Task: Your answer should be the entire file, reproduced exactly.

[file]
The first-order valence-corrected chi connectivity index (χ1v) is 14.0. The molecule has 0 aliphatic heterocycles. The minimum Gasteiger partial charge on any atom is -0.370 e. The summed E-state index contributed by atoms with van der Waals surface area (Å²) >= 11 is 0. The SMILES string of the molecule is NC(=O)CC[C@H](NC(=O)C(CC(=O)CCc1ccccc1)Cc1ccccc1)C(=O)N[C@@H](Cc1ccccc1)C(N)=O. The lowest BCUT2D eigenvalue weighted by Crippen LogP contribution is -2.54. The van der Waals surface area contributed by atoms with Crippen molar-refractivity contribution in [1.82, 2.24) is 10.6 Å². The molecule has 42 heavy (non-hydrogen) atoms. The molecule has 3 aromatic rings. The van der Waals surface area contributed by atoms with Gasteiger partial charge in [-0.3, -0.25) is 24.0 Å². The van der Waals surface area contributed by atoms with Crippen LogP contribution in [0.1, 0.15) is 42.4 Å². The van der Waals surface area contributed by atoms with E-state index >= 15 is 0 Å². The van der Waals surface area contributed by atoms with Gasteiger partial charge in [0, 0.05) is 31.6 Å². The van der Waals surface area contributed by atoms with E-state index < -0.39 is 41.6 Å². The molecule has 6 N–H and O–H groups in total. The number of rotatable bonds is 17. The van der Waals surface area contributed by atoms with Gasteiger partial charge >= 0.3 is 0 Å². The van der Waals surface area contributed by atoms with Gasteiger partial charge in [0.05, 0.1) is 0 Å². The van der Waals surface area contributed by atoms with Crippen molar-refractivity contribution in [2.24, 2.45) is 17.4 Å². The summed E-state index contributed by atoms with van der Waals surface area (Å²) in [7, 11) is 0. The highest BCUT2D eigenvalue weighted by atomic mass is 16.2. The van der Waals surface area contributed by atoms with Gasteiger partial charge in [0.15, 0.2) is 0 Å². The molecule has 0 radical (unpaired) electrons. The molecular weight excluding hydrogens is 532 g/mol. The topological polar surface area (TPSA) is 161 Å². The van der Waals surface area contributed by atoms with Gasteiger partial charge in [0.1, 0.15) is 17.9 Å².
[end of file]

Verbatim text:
The first-order valence-corrected chi connectivity index (χ1v) is 14.0. The molecule has 0 aliphatic heterocycles. The minimum Gasteiger partial charge on any atom is -0.370 e. The summed E-state index contributed by atoms with van der Waals surface area (Å²) >= 11 is 0. The SMILES string of the molecule is NC(=O)CC[C@H](NC(=O)C(CC(=O)CCc1ccccc1)Cc1ccccc1)C(=O)N[C@@H](Cc1ccccc1)C(N)=O. The lowest BCUT2D eigenvalue weighted by Crippen LogP contribution is -2.54. The van der Waals surface area contributed by atoms with Crippen molar-refractivity contribution in [1.82, 2.24) is 10.6 Å². The molecule has 42 heavy (non-hydrogen) atoms. The molecule has 3 aromatic rings. The van der Waals surface area contributed by atoms with Gasteiger partial charge in [-0.3, -0.25) is 24.0 Å². The van der Waals surface area contributed by atoms with Crippen LogP contribution in [0.1, 0.15) is 42.4 Å². The van der Waals surface area contributed by atoms with E-state index >= 15 is 0 Å². The van der Waals surface area contributed by atoms with Gasteiger partial charge in [0, 0.05) is 31.6 Å². The van der Waals surface area contributed by atoms with E-state index < -0.39 is 41.6 Å². The molecule has 6 N–H and O–H groups in total. The number of rotatable bonds is 17. The van der Waals surface area contributed by atoms with Gasteiger partial charge >= 0.3 is 0 Å². The van der Waals surface area contributed by atoms with Gasteiger partial charge in [0.05, 0.1) is 0 Å². The van der Waals surface area contributed by atoms with Crippen molar-refractivity contribution in [2.24, 2.45) is 17.4 Å². The summed E-state index contributed by atoms with van der Waals surface area (Å²) in [7, 11) is 0. The highest BCUT2D eigenvalue weighted by atomic mass is 16.2. The van der Waals surface area contributed by atoms with Gasteiger partial charge in [0.15, 0.2) is 0 Å². The molecule has 0 radical (unpaired) electrons. The molecular weight excluding hydrogens is 532 g/mol. The topological polar surface area (TPSA) is 161 Å². The van der Waals surface area contributed by atoms with Gasteiger partial charge in [0.1, 0.15) is 17.9 Å².